(4) Compression stress zone of downstream arch abutment

This zone ranges from the bottom to the middle height of the dam. Normally, the largest compression stress is in this zone and it is important to control it. The compression stress of the left arch abutment of the Xulong dam reaches 8.88 MPa of case 10. It is suggested to control the compression stress of this zone to less than 14 MPa when the FEM is adopted.

(5) Tensile stress zone of downstream surface

The arch dam’s downstream surface between the upper to middle elevation is a tensile zone, and the tensile stress is in the direction of the beam. The tensile stress may be large here due to the pier. When the upstream water level is low, this tensile stress zone will shift to the left and right arch abutments. The results of the geomechanical model test also show that the cracking of the downstream arch abutment basically extends to the center of the dam along the normal of the foundation surface, which is the failure of the tension and shear [2].

Based on the analysis of the overall stability, stress, and displacement of the arch dam, it is considered that the fault f57, xenolith, fault f26, and biotite enrichment zone have a great effect on the stress distribution of the arch abutments.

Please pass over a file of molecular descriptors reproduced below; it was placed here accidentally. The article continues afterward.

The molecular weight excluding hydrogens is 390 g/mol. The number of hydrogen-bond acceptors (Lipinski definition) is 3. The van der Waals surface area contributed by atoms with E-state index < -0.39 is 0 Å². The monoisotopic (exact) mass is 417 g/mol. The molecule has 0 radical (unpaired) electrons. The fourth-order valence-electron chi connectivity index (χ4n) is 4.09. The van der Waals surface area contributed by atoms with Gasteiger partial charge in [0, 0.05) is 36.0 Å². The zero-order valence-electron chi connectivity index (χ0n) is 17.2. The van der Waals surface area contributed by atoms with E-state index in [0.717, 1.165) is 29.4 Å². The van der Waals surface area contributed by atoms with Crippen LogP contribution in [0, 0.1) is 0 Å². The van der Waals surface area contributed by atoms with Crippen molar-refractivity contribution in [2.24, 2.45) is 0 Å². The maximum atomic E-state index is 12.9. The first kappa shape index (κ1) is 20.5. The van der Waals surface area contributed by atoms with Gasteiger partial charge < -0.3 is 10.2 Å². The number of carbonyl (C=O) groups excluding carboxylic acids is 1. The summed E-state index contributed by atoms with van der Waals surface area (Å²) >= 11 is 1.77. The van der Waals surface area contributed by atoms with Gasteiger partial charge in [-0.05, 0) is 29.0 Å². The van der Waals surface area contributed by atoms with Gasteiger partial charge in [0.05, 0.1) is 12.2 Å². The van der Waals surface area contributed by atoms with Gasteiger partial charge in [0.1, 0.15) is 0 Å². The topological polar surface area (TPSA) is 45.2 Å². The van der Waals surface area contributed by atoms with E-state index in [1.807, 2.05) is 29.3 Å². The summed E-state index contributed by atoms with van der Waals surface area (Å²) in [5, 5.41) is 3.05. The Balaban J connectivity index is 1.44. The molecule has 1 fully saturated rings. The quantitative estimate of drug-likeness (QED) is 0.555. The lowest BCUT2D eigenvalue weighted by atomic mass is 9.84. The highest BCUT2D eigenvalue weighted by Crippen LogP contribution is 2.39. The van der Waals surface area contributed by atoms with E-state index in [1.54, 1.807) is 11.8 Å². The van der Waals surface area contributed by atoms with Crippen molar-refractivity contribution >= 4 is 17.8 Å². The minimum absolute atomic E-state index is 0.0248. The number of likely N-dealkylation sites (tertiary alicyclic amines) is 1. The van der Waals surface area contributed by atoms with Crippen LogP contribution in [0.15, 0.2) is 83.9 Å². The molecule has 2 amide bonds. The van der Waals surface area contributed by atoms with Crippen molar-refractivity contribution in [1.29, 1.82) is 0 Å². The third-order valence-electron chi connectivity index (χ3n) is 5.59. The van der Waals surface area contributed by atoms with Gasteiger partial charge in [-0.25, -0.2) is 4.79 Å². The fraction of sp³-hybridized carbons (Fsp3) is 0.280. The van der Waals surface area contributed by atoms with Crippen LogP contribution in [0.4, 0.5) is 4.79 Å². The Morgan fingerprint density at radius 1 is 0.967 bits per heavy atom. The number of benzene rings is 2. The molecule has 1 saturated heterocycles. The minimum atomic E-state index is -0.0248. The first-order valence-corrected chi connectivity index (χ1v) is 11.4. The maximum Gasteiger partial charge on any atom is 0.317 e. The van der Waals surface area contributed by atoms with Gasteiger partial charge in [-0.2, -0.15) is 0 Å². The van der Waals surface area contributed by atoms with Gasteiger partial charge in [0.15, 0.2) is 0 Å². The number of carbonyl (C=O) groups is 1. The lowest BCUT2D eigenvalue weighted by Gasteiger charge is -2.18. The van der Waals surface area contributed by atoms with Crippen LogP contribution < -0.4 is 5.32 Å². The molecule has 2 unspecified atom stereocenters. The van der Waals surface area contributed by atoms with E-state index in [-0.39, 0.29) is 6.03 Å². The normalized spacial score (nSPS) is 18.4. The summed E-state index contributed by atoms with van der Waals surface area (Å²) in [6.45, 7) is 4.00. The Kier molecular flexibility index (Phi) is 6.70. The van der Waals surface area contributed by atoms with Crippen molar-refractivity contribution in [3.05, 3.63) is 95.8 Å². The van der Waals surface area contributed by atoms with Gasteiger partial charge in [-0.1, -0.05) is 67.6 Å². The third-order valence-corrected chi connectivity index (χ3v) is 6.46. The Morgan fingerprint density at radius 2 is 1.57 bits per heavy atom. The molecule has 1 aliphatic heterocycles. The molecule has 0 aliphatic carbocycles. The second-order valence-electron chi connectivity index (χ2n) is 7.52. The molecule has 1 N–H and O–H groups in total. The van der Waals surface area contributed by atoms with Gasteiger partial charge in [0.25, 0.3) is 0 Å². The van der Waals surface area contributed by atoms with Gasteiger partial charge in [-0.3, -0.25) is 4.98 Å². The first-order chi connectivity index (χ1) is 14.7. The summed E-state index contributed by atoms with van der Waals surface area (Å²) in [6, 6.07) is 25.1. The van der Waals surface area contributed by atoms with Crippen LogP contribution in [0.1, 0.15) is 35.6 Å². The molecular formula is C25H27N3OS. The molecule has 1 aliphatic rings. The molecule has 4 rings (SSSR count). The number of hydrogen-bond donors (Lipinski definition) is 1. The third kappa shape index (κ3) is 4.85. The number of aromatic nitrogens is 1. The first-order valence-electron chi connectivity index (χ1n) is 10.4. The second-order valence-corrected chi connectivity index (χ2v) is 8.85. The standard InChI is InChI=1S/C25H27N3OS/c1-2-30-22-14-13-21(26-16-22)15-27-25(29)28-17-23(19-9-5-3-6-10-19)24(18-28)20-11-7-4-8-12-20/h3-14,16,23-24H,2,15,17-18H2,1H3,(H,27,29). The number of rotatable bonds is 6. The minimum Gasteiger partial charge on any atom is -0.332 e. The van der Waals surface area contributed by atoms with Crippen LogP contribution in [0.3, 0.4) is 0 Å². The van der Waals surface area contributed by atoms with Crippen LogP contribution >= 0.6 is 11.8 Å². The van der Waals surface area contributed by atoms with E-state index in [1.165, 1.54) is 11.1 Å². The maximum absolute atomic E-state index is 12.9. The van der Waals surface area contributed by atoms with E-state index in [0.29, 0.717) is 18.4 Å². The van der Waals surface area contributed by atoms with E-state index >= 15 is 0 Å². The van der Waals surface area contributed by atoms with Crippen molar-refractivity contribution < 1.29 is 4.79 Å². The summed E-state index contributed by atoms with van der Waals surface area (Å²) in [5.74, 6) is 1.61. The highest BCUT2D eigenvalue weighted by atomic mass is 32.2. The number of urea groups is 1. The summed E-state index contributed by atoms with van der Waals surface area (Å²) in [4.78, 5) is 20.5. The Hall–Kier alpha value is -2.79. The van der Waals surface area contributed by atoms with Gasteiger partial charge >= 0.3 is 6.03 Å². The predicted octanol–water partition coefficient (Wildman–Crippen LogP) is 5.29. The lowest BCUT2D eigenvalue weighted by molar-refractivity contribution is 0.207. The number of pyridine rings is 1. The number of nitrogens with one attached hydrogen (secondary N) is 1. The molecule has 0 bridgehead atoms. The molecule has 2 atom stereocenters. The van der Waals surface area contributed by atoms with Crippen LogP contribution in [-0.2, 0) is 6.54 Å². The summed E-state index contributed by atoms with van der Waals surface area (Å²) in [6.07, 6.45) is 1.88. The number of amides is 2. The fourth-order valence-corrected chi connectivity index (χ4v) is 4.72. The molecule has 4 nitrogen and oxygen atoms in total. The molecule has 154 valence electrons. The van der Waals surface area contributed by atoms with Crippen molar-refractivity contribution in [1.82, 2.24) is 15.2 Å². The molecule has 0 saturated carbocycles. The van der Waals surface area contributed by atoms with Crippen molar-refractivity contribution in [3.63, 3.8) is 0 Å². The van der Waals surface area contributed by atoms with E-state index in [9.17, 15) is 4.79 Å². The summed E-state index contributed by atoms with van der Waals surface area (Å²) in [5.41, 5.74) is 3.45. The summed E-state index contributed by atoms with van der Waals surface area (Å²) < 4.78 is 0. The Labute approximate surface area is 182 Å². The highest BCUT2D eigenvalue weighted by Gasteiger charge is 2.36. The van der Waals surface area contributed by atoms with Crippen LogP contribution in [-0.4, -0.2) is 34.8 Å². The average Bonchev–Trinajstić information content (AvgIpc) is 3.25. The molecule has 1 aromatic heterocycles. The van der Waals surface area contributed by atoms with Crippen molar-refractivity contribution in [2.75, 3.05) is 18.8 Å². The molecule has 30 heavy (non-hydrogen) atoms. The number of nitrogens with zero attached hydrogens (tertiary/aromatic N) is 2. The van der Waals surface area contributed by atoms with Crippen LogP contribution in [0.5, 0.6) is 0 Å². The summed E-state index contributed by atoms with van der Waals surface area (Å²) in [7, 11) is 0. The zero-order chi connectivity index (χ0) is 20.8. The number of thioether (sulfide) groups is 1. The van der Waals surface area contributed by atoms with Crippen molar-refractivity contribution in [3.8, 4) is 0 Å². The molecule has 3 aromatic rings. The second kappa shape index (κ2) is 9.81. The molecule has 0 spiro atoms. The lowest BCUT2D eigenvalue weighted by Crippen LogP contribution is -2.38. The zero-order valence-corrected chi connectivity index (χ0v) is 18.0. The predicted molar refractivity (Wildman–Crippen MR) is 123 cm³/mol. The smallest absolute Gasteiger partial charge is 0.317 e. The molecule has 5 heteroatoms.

In order to improve the stress state of the dam abutments and decrease the cracking risk during long-term operation, it is recommended to use a shearing-resistance wall in the fault f57, to replace the biotite enrichment zone with concrete, and to perform consolidation grouting or anchoring on the excavated exposed weak structural zone. Figure 15 illustrates the shearing-resistance tunnel for the left arch abutment and the concrete replacement for the right arch abutment.

Through numerical simulation, the tensile stress and yielding zone changes of the arch abutments are obtained before and after reinforcement (Figure 16 and Figure 17). The first principal stresses of the left and right arch abutments decrease by about 0.13 and 0.17 MPa, respectively. The reinforcement of the abutments reduces the first principal stress and improves the stress state of the arch abutments, thereby reducing the cracking risk. The reinforcement method also improves the comprehensive shear strength of the side-slip surface and ensures a certain safety margin for the anti-sliding of the arch abutments.

In this paper, the different cracking types and effect factors are summarized. The cracking risk, overall stability, and abutment reinforcement of the Xulong arch dam are analyzed through numerical simulation. The following conclusions can be drawn: